Today we begin the season of Lent. As Christians, we discover an invitation to explore the darkest parts of ourselves – the part of our souls cut off from the joy we celebrate in Christ. Our journey reminds us of the many ways we need to discover God’s great love, even in places we could never imagine God inhabiting. With hope, the reexamination of our hearts compels us to respond to Christ’s invitation to feast with him in a way that leads us closer to our redeemer.
Although I did not worship in a tradition that observed Lent, I later learned the season’s significance. This period of forty days before the celebration of Easter calls me to look into the darkness and bring the light to those places that call out for help. My participation must require a fearless examination of my life to be a better disciple. Only by practicing my faith can I overwhelm the dark places in my soul with holy light. Through my spiritual disciplines, Christ may speak into those spaces that feel lost and rejected.
In the middle of our distress, I pray that the light of Christ illuminates our paths, piercing through the darkness. I ask God’s presence to captivate us and set free our hearts so that we may follow in fullness. All these things I ask for those who need to hear a bit of Good News during this time. Come, Lord Jesus, and fill our hearts with sacred peace. Amen.
There are moments in ministry, especially itinerant service when moving occurs. Sometimes the possibilities of moving forward appear to be the next right steps. This experience is not the case for me at this moment. This week I had a conversation with my District Superintendent to discuss the ministries of my current church, along with my wishes regarding moving. I told him that I felt like possibilities for growth and renewal continued gathering speed in our church and that I was not interested in leaving. I also understand that I serve in a system that can move me to any church where my gifts and graces may further the cause of Christ.
As a pastor in an itinerant system, I feel joy as the church supports my leadership. I give thanks to the congregation members at the First United Methodist Church of Belen, who serve God with all their hearts. Our house of worship is a fantastic place to be, and I cannot wait to see the amazing possibilities that lie before us. The seeds of growth found rest in the bed of faith and hope. Let us continue to nurture and water the soil so that ministry may grow and bloom.
This day, I give thanks to the men and women professing the love of Christ and serving in their churches. May the love of God make the holy presence known through your love and care. May we all give thanks for the houses of worship that we call home, remembering our first encounters with the Holy One began in those places. Remember your Baptism, be grateful, and reach out to a world in need to hear the Good News of Christ.
I must say that my heart is full this week of Thankgsliving. My oldest son arrived in town last night, and the first thing we did was sing together. In my world, there is nothing quite like singing with my very talented son. I know that I am prejudiced, but I can’t help enjoying the sound of our voices blending. There is nothing like the beautiful colors of sound that we share as we make a joyful noise.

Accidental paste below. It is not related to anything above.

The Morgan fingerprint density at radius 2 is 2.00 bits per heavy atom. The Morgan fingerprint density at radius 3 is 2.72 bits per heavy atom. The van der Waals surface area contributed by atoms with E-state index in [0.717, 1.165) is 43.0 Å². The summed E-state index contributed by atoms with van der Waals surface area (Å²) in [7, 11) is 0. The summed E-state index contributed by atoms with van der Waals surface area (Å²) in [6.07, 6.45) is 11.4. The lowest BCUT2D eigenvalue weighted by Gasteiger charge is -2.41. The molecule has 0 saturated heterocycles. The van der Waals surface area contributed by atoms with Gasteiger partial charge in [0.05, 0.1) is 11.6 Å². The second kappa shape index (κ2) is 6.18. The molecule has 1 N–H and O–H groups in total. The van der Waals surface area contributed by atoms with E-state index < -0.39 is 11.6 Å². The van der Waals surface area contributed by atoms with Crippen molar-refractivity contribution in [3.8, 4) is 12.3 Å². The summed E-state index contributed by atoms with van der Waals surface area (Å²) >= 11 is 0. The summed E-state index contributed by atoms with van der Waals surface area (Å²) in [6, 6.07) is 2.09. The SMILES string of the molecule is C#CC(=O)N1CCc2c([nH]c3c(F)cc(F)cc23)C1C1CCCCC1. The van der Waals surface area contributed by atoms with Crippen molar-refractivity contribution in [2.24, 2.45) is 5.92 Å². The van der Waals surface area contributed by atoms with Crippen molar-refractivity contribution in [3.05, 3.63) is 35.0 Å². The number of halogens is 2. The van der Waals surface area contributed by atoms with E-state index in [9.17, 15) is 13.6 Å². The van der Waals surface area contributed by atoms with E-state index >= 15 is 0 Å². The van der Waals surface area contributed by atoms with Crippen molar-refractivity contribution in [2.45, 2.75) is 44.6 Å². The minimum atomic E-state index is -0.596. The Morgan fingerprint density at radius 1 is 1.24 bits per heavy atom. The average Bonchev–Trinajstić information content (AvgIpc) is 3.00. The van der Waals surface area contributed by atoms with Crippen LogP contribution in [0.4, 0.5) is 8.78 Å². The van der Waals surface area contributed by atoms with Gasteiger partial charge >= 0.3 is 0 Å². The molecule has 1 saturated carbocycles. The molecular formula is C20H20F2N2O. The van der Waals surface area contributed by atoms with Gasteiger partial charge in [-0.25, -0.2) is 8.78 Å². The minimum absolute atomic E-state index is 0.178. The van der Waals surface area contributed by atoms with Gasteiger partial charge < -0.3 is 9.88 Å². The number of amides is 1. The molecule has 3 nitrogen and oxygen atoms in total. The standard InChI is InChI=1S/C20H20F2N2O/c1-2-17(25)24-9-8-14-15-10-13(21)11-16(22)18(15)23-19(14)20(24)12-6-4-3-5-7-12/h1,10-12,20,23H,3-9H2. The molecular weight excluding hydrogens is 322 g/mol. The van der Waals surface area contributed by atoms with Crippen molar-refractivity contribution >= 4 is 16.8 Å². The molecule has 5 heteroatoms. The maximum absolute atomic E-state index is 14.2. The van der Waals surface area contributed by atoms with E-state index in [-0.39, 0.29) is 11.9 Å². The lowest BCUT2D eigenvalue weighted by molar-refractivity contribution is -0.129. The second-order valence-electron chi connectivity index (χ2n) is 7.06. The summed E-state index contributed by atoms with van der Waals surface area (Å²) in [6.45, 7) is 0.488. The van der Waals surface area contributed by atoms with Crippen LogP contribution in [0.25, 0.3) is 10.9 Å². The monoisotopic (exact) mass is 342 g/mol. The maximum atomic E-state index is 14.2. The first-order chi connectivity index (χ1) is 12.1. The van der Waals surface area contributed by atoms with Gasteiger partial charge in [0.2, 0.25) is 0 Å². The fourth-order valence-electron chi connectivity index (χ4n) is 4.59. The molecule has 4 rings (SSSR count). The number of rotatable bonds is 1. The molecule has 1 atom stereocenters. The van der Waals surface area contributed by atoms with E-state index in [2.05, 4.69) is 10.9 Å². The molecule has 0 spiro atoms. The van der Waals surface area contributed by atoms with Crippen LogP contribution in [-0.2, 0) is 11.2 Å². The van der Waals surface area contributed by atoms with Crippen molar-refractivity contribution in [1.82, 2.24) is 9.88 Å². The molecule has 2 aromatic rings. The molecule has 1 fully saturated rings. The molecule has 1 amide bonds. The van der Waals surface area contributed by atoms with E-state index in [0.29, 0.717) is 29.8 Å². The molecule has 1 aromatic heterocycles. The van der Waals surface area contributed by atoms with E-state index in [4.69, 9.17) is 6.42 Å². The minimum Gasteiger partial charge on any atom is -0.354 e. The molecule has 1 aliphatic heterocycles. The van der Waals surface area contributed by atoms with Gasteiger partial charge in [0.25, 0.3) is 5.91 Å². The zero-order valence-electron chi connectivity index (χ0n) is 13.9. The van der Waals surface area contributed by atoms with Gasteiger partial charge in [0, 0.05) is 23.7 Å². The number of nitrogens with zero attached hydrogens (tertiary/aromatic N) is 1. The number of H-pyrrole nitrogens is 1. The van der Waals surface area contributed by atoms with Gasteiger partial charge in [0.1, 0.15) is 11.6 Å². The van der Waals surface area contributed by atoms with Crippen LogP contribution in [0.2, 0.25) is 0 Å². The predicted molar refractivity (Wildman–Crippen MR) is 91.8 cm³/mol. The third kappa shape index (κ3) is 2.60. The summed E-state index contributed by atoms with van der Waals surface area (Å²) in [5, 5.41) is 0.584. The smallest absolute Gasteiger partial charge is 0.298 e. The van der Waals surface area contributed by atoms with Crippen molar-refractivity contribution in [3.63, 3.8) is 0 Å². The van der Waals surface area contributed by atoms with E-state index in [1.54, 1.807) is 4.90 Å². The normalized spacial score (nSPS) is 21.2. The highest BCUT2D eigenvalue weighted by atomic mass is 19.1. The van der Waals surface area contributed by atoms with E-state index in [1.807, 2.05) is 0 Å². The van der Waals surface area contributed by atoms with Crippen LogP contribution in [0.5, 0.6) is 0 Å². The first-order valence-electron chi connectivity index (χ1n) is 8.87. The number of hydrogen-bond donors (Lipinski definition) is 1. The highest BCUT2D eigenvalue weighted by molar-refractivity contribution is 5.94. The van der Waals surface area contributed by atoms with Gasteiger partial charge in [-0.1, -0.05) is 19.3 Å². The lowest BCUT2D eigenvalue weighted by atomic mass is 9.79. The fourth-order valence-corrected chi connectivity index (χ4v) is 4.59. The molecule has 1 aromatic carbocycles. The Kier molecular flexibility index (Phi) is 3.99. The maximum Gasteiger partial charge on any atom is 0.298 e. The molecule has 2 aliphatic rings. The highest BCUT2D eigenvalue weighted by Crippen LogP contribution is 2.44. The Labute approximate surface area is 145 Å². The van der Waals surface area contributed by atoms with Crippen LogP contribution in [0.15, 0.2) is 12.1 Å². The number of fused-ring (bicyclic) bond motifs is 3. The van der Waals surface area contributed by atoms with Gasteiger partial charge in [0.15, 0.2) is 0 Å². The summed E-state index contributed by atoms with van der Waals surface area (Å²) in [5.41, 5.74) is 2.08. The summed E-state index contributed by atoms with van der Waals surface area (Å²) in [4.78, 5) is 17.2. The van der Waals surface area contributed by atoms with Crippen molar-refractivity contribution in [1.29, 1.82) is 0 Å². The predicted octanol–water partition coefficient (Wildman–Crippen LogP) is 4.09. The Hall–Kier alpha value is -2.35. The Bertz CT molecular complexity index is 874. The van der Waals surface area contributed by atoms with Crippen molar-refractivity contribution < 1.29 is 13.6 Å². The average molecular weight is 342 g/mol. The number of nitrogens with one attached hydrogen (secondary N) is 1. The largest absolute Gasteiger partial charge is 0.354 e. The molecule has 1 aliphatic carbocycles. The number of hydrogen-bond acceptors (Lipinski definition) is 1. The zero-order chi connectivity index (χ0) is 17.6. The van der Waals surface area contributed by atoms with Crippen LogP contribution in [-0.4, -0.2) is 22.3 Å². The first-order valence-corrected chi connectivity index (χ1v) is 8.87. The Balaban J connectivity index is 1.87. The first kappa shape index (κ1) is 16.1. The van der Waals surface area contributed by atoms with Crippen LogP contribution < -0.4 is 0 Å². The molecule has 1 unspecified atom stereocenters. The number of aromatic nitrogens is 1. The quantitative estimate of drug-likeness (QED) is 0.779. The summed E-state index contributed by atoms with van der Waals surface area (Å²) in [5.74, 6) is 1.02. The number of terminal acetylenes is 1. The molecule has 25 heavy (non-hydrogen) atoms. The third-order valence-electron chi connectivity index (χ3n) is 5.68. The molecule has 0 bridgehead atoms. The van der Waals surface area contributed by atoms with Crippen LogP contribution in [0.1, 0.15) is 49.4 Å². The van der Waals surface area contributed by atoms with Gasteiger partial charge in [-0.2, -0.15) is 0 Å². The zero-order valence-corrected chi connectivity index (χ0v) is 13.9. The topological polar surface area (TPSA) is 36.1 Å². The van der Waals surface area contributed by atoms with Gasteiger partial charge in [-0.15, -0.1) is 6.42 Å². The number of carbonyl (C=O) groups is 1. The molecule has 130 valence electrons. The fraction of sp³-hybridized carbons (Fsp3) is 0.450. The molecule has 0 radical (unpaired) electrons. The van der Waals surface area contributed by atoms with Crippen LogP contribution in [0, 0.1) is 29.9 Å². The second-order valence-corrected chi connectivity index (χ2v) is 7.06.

I think of my relationship with Christ and hope that the traits that I share with my son are as close. For example, when I pray, do I pray with the same passion as Jesus? Do I treat others in a way that glorifies the Father? I hope that my faith is so interconnected to the Divine that my actions reflect the Creator.
Many people tell me that my son’s voice blends so well with mine that they have trouble telling our sounds apart. May that be the same for my God, who guides me on my journey, and me. May this time of Thanksliving be a constant reminder that our gratitude should mirror the source of all good things. I hope that everyone celebrates and lives in a spirit of praise and hope, for the light is in the world and among us.
Every day I find the busy-ness of life calls for rapid decisions and constant movement. If I am not careful, I can move from busy to overwhelmed at a lightning-fast pace. I run at 100 miles per hour and then wonder why I have nothing left in the tank. Decisions I make throughout the day control spaces in my brain that need to remain free to finish projects or listen to hearts that need to speak.
To combat all the noise that reverberates through my mind, I must find pockets of rest, moments to stop and reflect on God’s goodness. While observing the Sabbath over a day or two is excellent, I find that I must stop and observe pockets of mini-Sabbaths to keep me focused and give me mental toughness throughout my day. The more I practice mindfulness and spiritual reflection, the better pastor, friend, spouse, father I become.
Taking time to rest is not a luxury but a necessity. I need time to fill my spiritual tank as much as I need air. Unfortunately, my busy-ness can get in the way of my relationship with God. That might sound like a contradiction in terms I am a pastor and do the work of God on earth. My work, however, should not be my primary focus. The center of our lives is faith. How can works flow from the gift of grace when the free present offered never receives care?